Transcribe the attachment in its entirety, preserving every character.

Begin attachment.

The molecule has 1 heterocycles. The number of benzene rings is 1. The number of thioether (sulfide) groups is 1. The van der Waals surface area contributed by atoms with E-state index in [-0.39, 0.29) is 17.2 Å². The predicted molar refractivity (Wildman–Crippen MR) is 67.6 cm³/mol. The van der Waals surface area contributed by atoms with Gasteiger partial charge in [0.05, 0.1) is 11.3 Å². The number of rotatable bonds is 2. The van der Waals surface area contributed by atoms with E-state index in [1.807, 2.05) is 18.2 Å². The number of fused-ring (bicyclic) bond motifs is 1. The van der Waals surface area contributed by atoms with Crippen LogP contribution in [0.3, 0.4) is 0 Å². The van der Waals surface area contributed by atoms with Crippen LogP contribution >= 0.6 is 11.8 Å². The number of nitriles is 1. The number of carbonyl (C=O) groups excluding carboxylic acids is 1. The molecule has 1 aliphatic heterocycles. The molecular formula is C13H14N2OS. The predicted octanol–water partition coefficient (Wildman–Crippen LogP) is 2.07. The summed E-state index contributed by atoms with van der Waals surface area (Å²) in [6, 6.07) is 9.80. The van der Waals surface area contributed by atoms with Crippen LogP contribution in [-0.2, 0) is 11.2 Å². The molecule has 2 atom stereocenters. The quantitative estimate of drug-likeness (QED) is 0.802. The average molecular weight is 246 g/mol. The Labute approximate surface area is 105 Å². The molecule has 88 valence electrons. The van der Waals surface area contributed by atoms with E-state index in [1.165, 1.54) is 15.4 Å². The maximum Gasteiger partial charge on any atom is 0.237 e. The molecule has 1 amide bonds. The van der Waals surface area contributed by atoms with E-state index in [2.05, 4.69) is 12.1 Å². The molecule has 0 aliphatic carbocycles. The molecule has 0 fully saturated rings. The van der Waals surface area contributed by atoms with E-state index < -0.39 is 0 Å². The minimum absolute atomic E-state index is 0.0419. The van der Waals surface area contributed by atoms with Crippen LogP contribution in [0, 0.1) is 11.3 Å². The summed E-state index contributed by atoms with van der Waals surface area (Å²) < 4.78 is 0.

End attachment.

The molecule has 1 heterocycles. The number of benzene rings is 1. The number of thioether (sulfide) groups is 1. The van der Waals surface area contributed by atoms with E-state index in [-0.39, 0.29) is 17.2 Å². The predicted molar refractivity (Wildman–Crippen MR) is 67.6 cm³/mol. The van der Waals surface area contributed by atoms with Gasteiger partial charge in [0.05, 0.1) is 11.3 Å². The number of rotatable bonds is 2. The van der Waals surface area contributed by atoms with E-state index in [1.807, 2.05) is 18.2 Å². The number of fused-ring (bicyclic) bond motifs is 1. The van der Waals surface area contributed by atoms with Crippen LogP contribution in [0.3, 0.4) is 0 Å². The van der Waals surface area contributed by atoms with Crippen LogP contribution >= 0.6 is 11.8 Å². The number of nitriles is 1. The number of carbonyl (C=O) groups excluding carboxylic acids is 1. The molecule has 1 aliphatic heterocycles. The molecular formula is C13H14N2OS. The predicted octanol–water partition coefficient (Wildman–Crippen LogP) is 2.07. The summed E-state index contributed by atoms with van der Waals surface area (Å²) in [6, 6.07) is 9.80. The van der Waals surface area contributed by atoms with Crippen LogP contribution in [-0.2, 0) is 11.2 Å². The molecule has 2 atom stereocenters. The quantitative estimate of drug-likeness (QED) is 0.802. The average molecular weight is 246 g/mol. The Labute approximate surface area is 105 Å². The molecule has 88 valence electrons. The van der Waals surface area contributed by atoms with E-state index in [1.165, 1.54) is 15.4 Å². The maximum Gasteiger partial charge on any atom is 0.237 e. The molecule has 1 amide bonds. The van der Waals surface area contributed by atoms with E-state index in [2.05, 4.69) is 12.1 Å². The molecule has 0 aliphatic carbocycles. The molecule has 0 fully saturated rings. The van der Waals surface area contributed by atoms with E-state index < -0.39 is 0 Å². The minimum absolute atomic E-state index is 0.0419. The van der Waals surface area contributed by atoms with Crippen LogP contribution in [0, 0.1) is 11.3 Å². The summed E-state index contributed by atoms with van der Waals surface area (Å²) < 4.78 is 0.